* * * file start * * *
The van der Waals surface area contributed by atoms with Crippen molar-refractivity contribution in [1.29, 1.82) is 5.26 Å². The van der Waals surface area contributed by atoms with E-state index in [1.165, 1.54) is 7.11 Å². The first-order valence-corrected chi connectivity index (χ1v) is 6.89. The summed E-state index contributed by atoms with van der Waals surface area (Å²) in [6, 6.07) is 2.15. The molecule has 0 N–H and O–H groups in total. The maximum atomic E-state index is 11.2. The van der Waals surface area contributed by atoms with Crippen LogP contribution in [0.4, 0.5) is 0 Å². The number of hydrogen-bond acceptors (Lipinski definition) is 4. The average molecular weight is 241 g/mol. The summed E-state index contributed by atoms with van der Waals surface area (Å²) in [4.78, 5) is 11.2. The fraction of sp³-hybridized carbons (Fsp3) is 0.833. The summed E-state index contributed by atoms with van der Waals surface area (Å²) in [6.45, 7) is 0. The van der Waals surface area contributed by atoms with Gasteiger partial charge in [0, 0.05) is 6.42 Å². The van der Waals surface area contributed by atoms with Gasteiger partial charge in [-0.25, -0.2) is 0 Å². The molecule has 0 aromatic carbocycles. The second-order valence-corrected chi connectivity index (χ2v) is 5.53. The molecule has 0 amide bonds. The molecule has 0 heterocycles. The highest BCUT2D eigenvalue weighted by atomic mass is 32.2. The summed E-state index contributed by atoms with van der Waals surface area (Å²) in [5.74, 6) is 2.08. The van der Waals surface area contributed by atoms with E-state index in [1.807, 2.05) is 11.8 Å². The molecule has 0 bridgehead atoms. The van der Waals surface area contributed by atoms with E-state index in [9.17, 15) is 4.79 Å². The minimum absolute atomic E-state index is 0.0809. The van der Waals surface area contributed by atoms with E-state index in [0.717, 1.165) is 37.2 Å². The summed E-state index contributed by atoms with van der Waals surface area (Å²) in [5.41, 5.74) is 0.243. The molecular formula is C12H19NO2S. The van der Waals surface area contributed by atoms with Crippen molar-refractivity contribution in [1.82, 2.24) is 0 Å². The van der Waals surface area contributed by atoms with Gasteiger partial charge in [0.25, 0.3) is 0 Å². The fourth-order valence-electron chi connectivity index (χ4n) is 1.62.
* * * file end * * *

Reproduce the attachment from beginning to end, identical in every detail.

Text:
The van der Waals surface area contributed by atoms with Crippen molar-refractivity contribution in [1.29, 1.82) is 5.26 Å². The van der Waals surface area contributed by atoms with E-state index in [1.165, 1.54) is 7.11 Å². The first-order valence-corrected chi connectivity index (χ1v) is 6.89. The summed E-state index contributed by atoms with van der Waals surface area (Å²) in [6, 6.07) is 2.15. The molecule has 0 N–H and O–H groups in total. The maximum atomic E-state index is 11.2. The van der Waals surface area contributed by atoms with Crippen LogP contribution in [0.4, 0.5) is 0 Å². The number of hydrogen-bond acceptors (Lipinski definition) is 4. The average molecular weight is 241 g/mol. The summed E-state index contributed by atoms with van der Waals surface area (Å²) in [4.78, 5) is 11.2. The fraction of sp³-hybridized carbons (Fsp3) is 0.833. The summed E-state index contributed by atoms with van der Waals surface area (Å²) in [6.45, 7) is 0. The van der Waals surface area contributed by atoms with Gasteiger partial charge in [0, 0.05) is 6.42 Å². The van der Waals surface area contributed by atoms with Gasteiger partial charge in [-0.25, -0.2) is 0 Å². The molecule has 0 aromatic carbocycles. The second-order valence-corrected chi connectivity index (χ2v) is 5.53. The molecule has 0 amide bonds. The molecule has 0 heterocycles. The highest BCUT2D eigenvalue weighted by atomic mass is 32.2. The summed E-state index contributed by atoms with van der Waals surface area (Å²) in [5.74, 6) is 2.08. The van der Waals surface area contributed by atoms with E-state index in [1.807, 2.05) is 11.8 Å². The molecule has 0 bridgehead atoms. The van der Waals surface area contributed by atoms with E-state index in [9.17, 15) is 4.79 Å². The minimum absolute atomic E-state index is 0.0809. The van der Waals surface area contributed by atoms with E-state index in [0.717, 1.165) is 37.2 Å². The summed E-state index contributed by atoms with van der Waals surface area (Å²) in [5.41, 5.74) is 0.243. The molecular formula is C12H19NO2S. The van der Waals surface area contributed by atoms with Crippen molar-refractivity contribution in [1.82, 2.24) is 0 Å². The van der Waals surface area contributed by atoms with Gasteiger partial charge in [0.25, 0.3) is 0 Å². The fourth-order valence-electron chi connectivity index (χ4n) is 1.62.